it deserves a record.
After comparing notes we discovered
that the mesQoite tree under which we
were holding our solemn service waa
the roosting place of a colony of crows,
our Intrusion having disturbed them
and thereby causing us to stampede.
As the sun rose above the mountain
tops we returned to the grave aud
completed the reading of the ritual
and covered our friend with the clods
of the valley and left blm sleeping
where he will rest until the resurrec
tion mora. Evelyn 1). Baldwin In New
York Masonic Standard.
Tha WarM'a FaalC
"There Is one thing I like about you,"
said the Intimate friend, "and that Is
your lack of vanity. Xou don't pretend
to be the greatest actor the world has
ever seen."
"No," answered Mr. Stormington
Barnes thoughtfully, "but I would be
If the world would only come to see
me." Washington Star.
In Scotland all licensed premises, ex
cept hotels, are closed Sundays, and
one must be at least technically "a
traveler" before he can obtain liquor.
A Wkalfwa Caaialaatlaa af Faa
aaa PkllMopfcr.
tCopjrrltht, law. bjr C. B. Lewis.
Some people vhos born dot way und
can't help It. Last week my hrudder-In-law
goes oudt In der woods to kill a
rabbit. lie doan'- find no rabbits, hut
he kills a fox nnd den comes home end
kicks about his hard luck.
In soy time I haf caught some fish
dot weighed 20 pounds apiece, bnt dot
doau' satisfy me. I vhas always
mourning after dose ash which weigh
ed 22 pounds apiece und got avhay
from ma.
I haf had men pick my pockets, and
I haf had friends borrow my money,
und I can't quite figure out why der
The difference between a fort and a
fortress lies In the fact that the former
is designed to contain solely the garri
son and their munitions, while the lat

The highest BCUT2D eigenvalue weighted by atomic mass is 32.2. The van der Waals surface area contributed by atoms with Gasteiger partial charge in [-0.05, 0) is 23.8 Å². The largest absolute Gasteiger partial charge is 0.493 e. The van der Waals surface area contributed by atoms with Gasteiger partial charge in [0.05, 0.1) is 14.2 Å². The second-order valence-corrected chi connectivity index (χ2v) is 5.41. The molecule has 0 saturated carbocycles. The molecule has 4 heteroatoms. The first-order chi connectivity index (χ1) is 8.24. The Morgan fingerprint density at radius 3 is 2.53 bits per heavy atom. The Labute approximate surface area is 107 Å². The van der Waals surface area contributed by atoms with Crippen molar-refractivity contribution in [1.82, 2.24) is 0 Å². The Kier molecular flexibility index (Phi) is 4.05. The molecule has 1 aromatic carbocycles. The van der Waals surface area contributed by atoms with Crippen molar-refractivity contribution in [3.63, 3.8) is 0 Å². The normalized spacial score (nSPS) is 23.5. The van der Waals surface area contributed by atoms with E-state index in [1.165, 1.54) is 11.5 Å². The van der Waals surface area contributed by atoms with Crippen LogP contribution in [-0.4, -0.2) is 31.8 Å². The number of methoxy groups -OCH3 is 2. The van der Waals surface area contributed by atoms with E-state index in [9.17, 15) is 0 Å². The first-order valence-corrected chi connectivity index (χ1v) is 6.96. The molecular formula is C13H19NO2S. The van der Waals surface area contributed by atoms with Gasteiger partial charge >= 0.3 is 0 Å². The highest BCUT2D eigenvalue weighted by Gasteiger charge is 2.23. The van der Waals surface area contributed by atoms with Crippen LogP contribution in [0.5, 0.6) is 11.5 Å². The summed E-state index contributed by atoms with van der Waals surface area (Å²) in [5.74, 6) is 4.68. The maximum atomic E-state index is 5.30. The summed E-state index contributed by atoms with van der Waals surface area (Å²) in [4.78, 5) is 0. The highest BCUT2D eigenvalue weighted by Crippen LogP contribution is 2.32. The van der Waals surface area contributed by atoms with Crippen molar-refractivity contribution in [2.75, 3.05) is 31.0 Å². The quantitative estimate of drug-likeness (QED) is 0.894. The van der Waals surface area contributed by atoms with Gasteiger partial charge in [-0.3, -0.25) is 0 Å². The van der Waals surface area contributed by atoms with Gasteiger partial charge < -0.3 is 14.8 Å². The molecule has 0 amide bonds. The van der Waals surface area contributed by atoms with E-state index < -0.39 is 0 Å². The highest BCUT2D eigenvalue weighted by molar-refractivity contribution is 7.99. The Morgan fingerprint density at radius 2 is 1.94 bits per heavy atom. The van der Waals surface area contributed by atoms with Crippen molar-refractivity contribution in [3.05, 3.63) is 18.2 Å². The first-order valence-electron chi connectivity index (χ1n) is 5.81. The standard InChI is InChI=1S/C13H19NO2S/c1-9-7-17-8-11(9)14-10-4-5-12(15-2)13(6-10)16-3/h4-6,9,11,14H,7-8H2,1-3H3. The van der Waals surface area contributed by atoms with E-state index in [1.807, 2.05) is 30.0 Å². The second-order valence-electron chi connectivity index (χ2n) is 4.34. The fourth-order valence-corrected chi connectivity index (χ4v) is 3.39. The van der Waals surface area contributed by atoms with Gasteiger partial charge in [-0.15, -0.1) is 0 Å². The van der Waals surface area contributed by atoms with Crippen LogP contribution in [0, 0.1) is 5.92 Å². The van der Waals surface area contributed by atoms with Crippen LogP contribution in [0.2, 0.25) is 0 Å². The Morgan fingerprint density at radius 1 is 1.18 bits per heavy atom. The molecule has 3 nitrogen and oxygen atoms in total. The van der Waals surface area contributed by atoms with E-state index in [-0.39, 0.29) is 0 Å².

ter Is often s city containing a large
number of noncombata.-ts.
Er t as an article of diet were first
osec'by the Malaccsns. and when Wa
speak of Shanghai chickens wa Put
mention aa Asiatic name.
V i i
Caisl Bsaka Cltaafl
T Vt to Data
' It was stated recently as a fact sf
Dovel and material Interest that It waa
bow possible to lnsura tor tha eootlsv I
fsacy oC betng the father of twlas. 1
Aad so tt Is. Too eaa also msare pro-1
spectiTe triplets. But that Is a small '
matter compared to the queer risks tn
ursnce companies are taking rvary
day. Anything, from the rtctssltades
f playing a fast bowler on a kicking
wicket to tha chance of aa heir ehana
mg his religious tenets, ts bow a sob-
J act for an Insurance policy.
We Insure peopw against the boss!
butty of any calamity, whatever It may
be." said Ur. Armstrong of the Ocean
Accident Insurance company to a Mail
Frequently we are asked to lasaro
against a man changing hts name. Say I
VHKwiuj mica m invywj wmh
.1.11. .u vu W.M..VM .a.
name and style of Howard
. i
reocy Vandelenr.
Ho wants to borrow
money oa his property.
The lender de -
money on the
dues to advance the money on the
Vandelenr won't return to being call
ed Smith. We Insure the lender
against that contingency, and Vande
lenr (nee Smith) gets bis money.
'Another typs of case Is an Insurance
&noiner type oi case is an insurance
rauBi w,,
A. prodigal son leaves home for his